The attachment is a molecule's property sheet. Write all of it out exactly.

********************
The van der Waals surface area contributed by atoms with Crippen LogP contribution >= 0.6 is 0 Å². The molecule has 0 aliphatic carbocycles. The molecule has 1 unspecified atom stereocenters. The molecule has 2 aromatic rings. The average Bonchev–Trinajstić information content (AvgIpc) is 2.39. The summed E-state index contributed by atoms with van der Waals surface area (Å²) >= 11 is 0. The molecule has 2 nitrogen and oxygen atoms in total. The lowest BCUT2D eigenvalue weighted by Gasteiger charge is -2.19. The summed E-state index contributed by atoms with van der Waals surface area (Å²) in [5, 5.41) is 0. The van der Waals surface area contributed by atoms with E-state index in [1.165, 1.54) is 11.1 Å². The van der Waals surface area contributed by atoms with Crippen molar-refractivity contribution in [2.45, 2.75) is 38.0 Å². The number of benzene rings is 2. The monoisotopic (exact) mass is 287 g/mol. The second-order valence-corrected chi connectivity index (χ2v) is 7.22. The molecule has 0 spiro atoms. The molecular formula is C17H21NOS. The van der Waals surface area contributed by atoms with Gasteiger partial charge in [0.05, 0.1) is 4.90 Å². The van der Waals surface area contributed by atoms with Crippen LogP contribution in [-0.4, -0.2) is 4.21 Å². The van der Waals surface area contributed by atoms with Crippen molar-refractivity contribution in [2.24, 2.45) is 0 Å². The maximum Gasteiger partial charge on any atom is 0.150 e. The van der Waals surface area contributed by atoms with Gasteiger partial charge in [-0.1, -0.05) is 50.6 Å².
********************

The van der Waals surface area contributed by atoms with Crippen LogP contribution >= 0.6 is 0 Å². The molecule has 0 aliphatic carbocycles. The molecule has 1 unspecified atom stereocenters. The molecule has 2 aromatic rings. The average Bonchev–Trinajstić information content (AvgIpc) is 2.39. The summed E-state index contributed by atoms with van der Waals surface area (Å²) >= 11 is 0. The molecule has 2 nitrogen and oxygen atoms in total. The lowest BCUT2D eigenvalue weighted by Gasteiger charge is -2.19. The summed E-state index contributed by atoms with van der Waals surface area (Å²) in [5, 5.41) is 0. The van der Waals surface area contributed by atoms with E-state index in [1.165, 1.54) is 11.1 Å². The van der Waals surface area contributed by atoms with Crippen molar-refractivity contribution in [2.45, 2.75) is 38.0 Å². The number of benzene rings is 2. The monoisotopic (exact) mass is 287 g/mol. The second-order valence-corrected chi connectivity index (χ2v) is 7.22. The molecule has 0 spiro atoms. The molecular formula is C17H21NOS. The van der Waals surface area contributed by atoms with Gasteiger partial charge in [0.05, 0.1) is 4.90 Å². The van der Waals surface area contributed by atoms with Crippen LogP contribution in [-0.4, -0.2) is 4.21 Å². The van der Waals surface area contributed by atoms with Crippen molar-refractivity contribution in [2.24, 2.45) is 0 Å². The maximum Gasteiger partial charge on any atom is 0.150 e. The van der Waals surface area contributed by atoms with Gasteiger partial charge in [-0.1, -0.05) is 50.6 Å².